Kula in Croatia and Hrtkovci in Serbia are two Western Balkan villages which share a common tragedy. In 1992, after armed conflict broke out in what was then Yugoslavia, Serbs and Croats from Kula in Croatia and Hrtkovci in Serbia swapped houses and moved to each other’s villages. This was described as “humane relocation”, but it was actually a forced population exchange in the midst of a war. The story of these two villages was captured in the documentary film, “Your house was my home” produced by the Balkan Investigative Reporting Network (BIRN).
The documentary was produced as part of the Balkan Transitional Justice programme, a regional platform co-funded by the EU. The platform publishes online news reports covering local issues related to war crimes, thus improving the general public’s understanding of transitional justice issues in the former Yugoslavia.
Over ten years of war crime reporting
Nejra Mualomerović, a programme associate, explains that the main focus of the programme is to ensure a regular and up-to-date flow of information about transitional justice issues, mainly war crime trials, in the region. This is achieved through a dedicated network of correspondents across the former Yugoslavia, and contributors from other media outlets, civil society organisations, government institutions, and academia. “We are the only media outlet in the region that covers war crime trials in detail and fully based on facts. I think that this is one of the most important things that Balkan transitional justice has accomplished in the past ten years,” says Nejra.
However, as the number of war crime trials has declined, the programme has started to develop other activities with the same aim, using their experience and the information they already have. One of their projects is a database of mass graves. The programme team have been compiling this since 2020, dealing with the challenges of a large number of mass graves and scattered information. Nejra explains that because the information was not in one place, and most was available only in hard copy, the programme staff had to visit numerous institutions and organisations. They also went with a photographer to mass grave locations in order to record them and store them in the database. The information was then made public.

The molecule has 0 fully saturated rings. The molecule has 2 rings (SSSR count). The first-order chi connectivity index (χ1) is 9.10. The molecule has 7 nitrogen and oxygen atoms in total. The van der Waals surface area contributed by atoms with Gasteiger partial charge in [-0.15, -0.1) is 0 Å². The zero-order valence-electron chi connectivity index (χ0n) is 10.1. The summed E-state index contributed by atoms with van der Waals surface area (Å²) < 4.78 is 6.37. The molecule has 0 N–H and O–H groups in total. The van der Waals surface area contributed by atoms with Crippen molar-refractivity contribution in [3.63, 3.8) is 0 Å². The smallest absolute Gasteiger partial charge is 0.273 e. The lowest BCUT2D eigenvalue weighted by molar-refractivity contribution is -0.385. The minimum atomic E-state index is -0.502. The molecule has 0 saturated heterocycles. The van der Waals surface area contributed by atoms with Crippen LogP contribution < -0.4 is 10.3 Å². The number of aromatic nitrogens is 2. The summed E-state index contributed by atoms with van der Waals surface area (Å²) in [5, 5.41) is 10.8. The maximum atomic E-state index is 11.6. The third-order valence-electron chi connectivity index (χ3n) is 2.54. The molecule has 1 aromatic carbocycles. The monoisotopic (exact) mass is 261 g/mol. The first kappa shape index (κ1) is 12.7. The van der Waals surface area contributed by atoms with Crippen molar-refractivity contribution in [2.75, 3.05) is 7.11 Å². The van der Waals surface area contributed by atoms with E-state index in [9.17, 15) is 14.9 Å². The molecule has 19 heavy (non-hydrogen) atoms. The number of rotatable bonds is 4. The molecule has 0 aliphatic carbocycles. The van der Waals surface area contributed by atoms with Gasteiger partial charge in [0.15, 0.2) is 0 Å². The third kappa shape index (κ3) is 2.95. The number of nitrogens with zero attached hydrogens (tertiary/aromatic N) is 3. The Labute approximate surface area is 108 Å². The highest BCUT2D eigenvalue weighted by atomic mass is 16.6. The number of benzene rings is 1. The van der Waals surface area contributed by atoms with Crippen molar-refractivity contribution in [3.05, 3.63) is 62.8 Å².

During these visits it became clear that most of the mass grave sites were not marked or memorialised and offered no access. ” Some of them were on private property, some were turned into dumpsites, and some sites had churches built on them,” says Nejra.
Nevertheless, the team has already managed to locate, film, photograph and store in the database several dozen locations, and the work continues.
Another of the programme’s recent initiatives is the Reporting House Museum that will be opened in Sarajevo this autumn. It will be the first independent non-profit regional museum in the Balkans, displaying the comprehensive story, told from a journalistic perspective, of the break-up and wars of Yugoslavia, and their aftermath. The museum will be located in the city centre in a three-storey building with 600 square metres of space. The first two floors will be a permanent exhibition, telling the stories of the war crimes that were committed in the former Yugoslavia, including stories of refugees, ethnic cleansing, genocide and war camps, and also the life of journalists during the war. The third floor will function as a community space for journalists, others from civil society and the wider public, and will be used for discussions relating to conflict journalism and the media’s role today.
Nejra acknowledges that transitional justice topics are not easy to cover. “But I think that all the people who have worked with BIRN during these ten years have seen their work also in terms of the impact that it will have on the future generations and how they will see history,” she says.
About the project
The Balkan Transitional Justice programme is a regional platform that aims to improve the general public’s understanding of transitional justice issues in former Yugoslav countries (Bosnia and Herzegovina, Croatia, Kosovo, Montenegro, North Macedonia, and Serbia). The programme is supported by the European Union, the Swedish International Development Cooperation Agency (SIDA) and the Embassy of the Kingdom of The Netherlands.
Photo credits: BIRN
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